Friday, October 24, 2014

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Up-and-Coming Engineering Professor in Running for $250,000 Young Scientist Award

Patrick Hopkins, an assistant professor in the University of Virginia’s Department of Mechanical and Aerospace Engineering, is a finalist for the Blavatnik Awards for Young Scientists, which will honor three U.S. faculty-rank scientists or engineers age 42 or younger.

In the inaugural year for the national award, one Blavatnik Laureate from each of three disciplinary categories – life sciences, physical sciences and engineering, and chemistry – each will receive $250,000 in unrestricted funds. The awards will be presented Sept. 15 in New York City.

In the physical sciences and engineering category, Hopkins is among 10 finalists from leading academic and research institutions.

“I’m still kind of in awe that I’m part of this kind of finalist group,” Hopkins said. “It’s a remarkable honor, and I still can’t believe it.”

Hopkins, 32, first came to U.Va. as an undergrad after moving to Northern Virginia when his father, an Air Force nuclear engineer, was stationed in  Washington. In 2004, Hopkins received dual bachelor’s degrees in mechanical engineering and physics. In 2008, he received his doctorate from U.Va. After a three-year fellowship at Sandia National Laboratories in Albuquerque, New Mexico, he returned and joined the U.Va. faculty in 2012.

As an undergrad, Hopkins felt drawn to thermodynamics and heat transfer and also really liked quantum mechanics. He was offered an opportunity to do research under Pamela Norris, Frederick Tracy Morse Professor of Mechanical and Aerospace Engineering, whose lab was looking at heat transfer on the nanoscale and its blend with quantum mechanics. He continued in her lab during grad school.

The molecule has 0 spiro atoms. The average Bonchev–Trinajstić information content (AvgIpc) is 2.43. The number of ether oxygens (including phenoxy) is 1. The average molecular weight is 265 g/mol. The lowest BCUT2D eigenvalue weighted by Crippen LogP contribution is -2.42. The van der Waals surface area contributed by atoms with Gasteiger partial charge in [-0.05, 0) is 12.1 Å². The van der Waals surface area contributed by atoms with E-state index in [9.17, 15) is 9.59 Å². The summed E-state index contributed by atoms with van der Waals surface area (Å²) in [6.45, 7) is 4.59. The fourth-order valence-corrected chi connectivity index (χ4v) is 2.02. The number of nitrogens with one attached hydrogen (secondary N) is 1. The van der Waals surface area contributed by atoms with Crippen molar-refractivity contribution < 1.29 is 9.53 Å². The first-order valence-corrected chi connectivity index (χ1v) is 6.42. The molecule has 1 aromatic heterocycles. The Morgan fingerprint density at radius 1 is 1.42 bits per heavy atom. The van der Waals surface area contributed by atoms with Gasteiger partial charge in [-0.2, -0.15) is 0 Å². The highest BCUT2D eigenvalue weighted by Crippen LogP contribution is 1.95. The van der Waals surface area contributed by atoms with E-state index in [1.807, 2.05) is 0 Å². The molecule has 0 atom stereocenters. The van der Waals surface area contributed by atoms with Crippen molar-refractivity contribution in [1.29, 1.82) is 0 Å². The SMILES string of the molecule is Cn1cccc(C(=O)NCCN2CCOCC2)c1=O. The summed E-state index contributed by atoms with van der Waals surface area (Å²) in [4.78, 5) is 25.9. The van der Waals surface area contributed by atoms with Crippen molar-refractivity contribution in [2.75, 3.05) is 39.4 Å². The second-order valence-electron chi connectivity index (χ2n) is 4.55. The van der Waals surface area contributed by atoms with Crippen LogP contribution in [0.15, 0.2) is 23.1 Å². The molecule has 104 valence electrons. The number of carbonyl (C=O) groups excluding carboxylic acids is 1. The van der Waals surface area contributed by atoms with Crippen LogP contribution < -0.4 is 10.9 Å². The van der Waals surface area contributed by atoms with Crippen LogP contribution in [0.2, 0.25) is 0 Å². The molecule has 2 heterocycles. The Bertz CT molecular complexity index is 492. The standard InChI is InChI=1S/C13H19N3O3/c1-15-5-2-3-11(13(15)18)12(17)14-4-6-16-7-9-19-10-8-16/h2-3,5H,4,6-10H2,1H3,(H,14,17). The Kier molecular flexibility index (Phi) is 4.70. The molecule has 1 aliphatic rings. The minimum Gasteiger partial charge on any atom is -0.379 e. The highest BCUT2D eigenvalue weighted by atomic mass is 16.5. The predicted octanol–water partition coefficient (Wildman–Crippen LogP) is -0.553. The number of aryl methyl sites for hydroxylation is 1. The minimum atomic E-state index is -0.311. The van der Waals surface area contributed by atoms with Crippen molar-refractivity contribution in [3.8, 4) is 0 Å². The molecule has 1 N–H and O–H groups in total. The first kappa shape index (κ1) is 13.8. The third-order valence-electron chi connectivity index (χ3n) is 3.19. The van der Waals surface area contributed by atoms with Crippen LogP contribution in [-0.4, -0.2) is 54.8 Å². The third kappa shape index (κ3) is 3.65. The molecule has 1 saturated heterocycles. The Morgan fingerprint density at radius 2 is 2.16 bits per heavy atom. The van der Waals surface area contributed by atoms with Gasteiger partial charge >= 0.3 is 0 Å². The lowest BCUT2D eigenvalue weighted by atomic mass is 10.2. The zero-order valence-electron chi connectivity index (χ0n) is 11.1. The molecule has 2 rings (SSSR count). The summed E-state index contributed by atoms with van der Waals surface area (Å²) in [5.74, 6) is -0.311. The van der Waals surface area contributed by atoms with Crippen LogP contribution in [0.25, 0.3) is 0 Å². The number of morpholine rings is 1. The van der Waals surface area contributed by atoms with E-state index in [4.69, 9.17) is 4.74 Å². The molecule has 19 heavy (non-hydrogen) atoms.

“The motivation behind all my work is to create materials that are more energy-efficient,” Hopkins said, pointing out that government statistics show that more than 50 percent of energy consumed in the United States is wasted. As an example, he noted that 95 percent of the electricity used by an incandescent light bulb goes into heat and only 5 percent goes into light.

The theme of Hopkins’ research is to manipulate material properties at the atomic level – the level of the nanoscale – so that energy will move faster or more slowly through material.

“Where my research has come in is to make materials that can basically use the energy they consume more efficiently instead of wasting it to not serve their initial purposes,” Hopkins said.

“Let’s say you have a computer chip and you want computers to run really, really fast without getting hot,” he said. “In that case, we would want a material where you have very, very high thermal conductivity and very, very fast electron flow.”

He is working on such problems at the atomic level, seeking to manipulate atomic arrangements and material combinations in order to control how electrons and heat are moving through the material.

“And then if we have that control over these energy properties, then we can basically design materials for very specific applications to make them more energy efficient,” he said.

One example is thermal barrier coating for aircraft engines. “We had to create a material that not only would be a superior thermal insulator, but also could withstand temperatures up to 1,500 degrees Celsius,” Hopkins said.

Day-to-day activities in his lab include testing thermal and electrical properties of materials using short-pulsed laser systems that shine very brief bursts of light on a material, exciting electrons and creating heat.

The Blavatnik Family Foundation is led by Len Blavatnik, a philanthropist who is the founder and chairman of Access Industries, a privately held U.S. industrial group.

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